[isabelle-dev] (Re-)introducing set as a type constructor rather than as mere abbreviation

Tobias Nipkow nipkow at in.tum.de
Fri Aug 19 07:39:12 CEST 2011

Am 19/08/2011 00:00, schrieb Stefan Berghofer:
> Alexander Krauss wrote:
>> I want to emphasize that the limitation of the code generator mentioned
>> here not only applies to sets-as-predicates but also to
>> maps-as-functions and other abstract types that are often specified in
>> terms of functions (finite maps, almost constant maps, etc.). Thus,
>> having good old 'a set back is does not fully solve this problem as a
>> whole, just one (important) instance of it.
>> My view on this whole topic is outlined in the report I recently sent
>> around (http://www4.in.tum.de/~krauss/papers/refinement.pdf, not updated
>> since last time). In the long run, I would prefer to see flexible
>> transport machinery to move stuff between isomorphic types.
> Hi Alex,
> thanks for your excellent report, I fully agree with this view. There is
> often a tradeoff between executability and conciseness / abstractness of
> specifications, so I don't think it is a good idea to tweak the logic in
> such a way that it is more suitable for code generation.

Having a separate type set is more not less abstract. Just like LISP is
not more abstract than ML. It allows us to regain a few important things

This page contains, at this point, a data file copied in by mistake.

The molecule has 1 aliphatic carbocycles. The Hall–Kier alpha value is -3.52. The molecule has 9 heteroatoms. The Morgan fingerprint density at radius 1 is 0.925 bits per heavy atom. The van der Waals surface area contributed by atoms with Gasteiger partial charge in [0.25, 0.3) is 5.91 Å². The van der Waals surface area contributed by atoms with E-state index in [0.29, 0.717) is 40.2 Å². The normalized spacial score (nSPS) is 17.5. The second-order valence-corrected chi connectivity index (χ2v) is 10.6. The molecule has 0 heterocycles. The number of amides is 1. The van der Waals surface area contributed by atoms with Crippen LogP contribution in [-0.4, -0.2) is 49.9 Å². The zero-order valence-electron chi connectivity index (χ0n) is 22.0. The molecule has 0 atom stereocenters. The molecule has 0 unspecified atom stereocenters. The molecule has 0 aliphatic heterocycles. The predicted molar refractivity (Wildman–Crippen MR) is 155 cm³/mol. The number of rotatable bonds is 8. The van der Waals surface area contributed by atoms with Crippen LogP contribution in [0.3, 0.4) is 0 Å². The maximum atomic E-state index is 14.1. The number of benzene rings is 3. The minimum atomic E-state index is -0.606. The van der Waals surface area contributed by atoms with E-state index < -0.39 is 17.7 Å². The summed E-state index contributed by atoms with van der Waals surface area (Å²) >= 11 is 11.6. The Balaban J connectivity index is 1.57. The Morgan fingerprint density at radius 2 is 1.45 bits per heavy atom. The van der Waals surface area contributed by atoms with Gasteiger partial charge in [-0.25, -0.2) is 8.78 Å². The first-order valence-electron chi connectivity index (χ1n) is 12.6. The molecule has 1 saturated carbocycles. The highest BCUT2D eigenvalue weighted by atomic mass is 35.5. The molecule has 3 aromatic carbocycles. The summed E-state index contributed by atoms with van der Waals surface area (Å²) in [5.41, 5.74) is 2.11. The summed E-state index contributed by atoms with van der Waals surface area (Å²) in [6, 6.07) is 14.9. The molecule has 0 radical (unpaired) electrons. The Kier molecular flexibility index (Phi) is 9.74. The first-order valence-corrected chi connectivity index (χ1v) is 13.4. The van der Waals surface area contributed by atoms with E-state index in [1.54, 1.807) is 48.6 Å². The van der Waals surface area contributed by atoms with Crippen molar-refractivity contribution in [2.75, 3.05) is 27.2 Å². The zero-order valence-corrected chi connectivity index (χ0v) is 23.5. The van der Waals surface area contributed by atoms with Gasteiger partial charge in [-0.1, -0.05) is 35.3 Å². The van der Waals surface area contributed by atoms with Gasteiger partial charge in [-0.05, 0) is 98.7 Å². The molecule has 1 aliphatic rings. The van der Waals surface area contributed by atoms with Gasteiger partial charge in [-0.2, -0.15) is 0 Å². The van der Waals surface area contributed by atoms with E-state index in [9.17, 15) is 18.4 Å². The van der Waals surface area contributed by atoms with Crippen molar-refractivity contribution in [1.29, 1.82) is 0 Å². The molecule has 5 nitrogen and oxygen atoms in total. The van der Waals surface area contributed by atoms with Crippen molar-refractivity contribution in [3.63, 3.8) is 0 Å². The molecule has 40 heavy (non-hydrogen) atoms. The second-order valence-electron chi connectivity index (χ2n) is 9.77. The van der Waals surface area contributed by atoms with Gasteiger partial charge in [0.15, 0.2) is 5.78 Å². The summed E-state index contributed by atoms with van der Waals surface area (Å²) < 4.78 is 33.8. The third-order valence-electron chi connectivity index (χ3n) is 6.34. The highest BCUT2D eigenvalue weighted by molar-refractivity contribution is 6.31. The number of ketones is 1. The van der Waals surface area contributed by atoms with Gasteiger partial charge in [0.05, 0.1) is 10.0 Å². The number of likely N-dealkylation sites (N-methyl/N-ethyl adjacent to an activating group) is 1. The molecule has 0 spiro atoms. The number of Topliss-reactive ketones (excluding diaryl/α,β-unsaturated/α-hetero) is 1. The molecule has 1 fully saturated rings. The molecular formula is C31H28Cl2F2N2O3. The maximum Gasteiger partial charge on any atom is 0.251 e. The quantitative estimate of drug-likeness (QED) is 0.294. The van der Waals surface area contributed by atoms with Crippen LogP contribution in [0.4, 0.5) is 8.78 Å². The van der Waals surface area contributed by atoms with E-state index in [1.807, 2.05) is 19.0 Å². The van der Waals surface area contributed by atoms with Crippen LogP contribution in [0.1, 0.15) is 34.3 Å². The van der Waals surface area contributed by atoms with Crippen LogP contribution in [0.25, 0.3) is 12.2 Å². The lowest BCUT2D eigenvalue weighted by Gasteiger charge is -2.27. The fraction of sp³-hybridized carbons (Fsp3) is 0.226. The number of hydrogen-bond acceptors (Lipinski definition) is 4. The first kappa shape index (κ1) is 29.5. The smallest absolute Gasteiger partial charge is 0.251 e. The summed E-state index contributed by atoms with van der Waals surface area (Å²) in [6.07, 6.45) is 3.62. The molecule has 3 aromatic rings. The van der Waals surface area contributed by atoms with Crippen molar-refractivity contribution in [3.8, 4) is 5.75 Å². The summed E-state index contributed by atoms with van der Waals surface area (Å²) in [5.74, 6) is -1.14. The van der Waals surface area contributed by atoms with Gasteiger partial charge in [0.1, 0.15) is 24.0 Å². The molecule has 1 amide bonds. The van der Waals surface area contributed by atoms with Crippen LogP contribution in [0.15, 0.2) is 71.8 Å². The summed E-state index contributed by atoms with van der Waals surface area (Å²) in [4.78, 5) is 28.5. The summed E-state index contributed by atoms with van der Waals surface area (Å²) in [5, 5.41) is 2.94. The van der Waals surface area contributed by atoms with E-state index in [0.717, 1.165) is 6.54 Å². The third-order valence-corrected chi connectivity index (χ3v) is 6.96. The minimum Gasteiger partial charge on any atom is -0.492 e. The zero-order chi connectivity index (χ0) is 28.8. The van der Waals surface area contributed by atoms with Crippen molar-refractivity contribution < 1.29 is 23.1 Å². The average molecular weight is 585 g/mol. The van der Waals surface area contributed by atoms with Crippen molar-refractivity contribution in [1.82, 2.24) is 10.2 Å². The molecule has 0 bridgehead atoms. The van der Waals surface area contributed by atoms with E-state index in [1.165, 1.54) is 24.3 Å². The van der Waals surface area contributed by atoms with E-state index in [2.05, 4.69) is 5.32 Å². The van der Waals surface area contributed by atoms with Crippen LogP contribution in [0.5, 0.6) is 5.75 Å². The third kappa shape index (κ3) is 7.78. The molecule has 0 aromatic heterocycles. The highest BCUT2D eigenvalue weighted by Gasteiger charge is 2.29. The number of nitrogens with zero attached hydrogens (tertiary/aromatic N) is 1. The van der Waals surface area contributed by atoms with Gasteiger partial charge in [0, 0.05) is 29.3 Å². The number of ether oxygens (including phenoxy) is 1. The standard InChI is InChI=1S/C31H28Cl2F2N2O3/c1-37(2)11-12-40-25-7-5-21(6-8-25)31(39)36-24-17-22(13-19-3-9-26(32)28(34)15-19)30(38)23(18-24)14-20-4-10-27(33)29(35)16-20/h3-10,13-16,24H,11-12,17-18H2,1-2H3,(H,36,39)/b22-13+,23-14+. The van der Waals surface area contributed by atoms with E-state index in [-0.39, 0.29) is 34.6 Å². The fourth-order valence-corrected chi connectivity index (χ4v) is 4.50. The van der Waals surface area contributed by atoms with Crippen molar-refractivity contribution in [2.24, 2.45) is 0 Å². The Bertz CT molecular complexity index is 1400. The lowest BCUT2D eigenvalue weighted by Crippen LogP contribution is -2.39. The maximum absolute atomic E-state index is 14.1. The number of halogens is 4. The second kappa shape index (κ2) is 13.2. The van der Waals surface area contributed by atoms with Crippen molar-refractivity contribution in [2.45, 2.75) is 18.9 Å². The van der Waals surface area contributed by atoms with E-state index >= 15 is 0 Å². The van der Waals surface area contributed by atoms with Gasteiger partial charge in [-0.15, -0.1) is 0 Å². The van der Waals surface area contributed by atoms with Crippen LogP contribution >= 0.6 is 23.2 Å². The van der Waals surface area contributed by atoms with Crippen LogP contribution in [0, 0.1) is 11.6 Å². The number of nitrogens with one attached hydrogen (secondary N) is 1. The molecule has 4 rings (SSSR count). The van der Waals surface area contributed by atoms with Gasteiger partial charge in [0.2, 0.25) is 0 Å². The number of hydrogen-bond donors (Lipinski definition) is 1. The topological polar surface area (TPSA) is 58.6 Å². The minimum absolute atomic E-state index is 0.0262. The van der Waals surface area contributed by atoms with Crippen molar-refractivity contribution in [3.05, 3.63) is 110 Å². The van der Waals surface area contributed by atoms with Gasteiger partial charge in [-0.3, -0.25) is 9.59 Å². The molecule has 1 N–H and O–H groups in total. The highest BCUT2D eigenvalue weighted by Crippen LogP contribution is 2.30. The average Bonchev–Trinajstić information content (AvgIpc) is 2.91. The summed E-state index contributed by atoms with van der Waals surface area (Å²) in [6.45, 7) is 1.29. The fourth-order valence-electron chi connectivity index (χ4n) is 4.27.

we lost. Sets as predicates are indeed more concise (you don't need {x.
P x} and %x. x : S), but this is just a matter of degree, not a complete
loss of some feature.

If we could freely mix sets and predicates as we had hoped, it would be
different. But proof support is lacking. Not just in Isabelle/HOL, but
Michael Norrish tells me that in HOL4 it is also better not to mix sets
and predicates if you want proof automation.

> For example,
> HOL/MicroJava/DFA/Kildall.thy uses the SOME operator to select an element
> from the worklist, which is highly non-executable but more abstract, since
> one does not have to commit to a particular strategy for selecting the element.

This is a misunderstanding. The SOME operator *does* commit to a
particular strategy, but we do not know which one. Which means that we
can never prove it equivalent to any strategy. SOME is both abstract and
concrete in a way that defeats implementation.


> Greetings,
> Stefan
> _______________________________________________
> isabelle-dev mailing list
> isabelle-dev at in.tum.de
> https://mailmanbroy.informatik.tu-muenchen.de/mailman/listinfo/isabelle-dev

More information about the isabelle-dev mailing list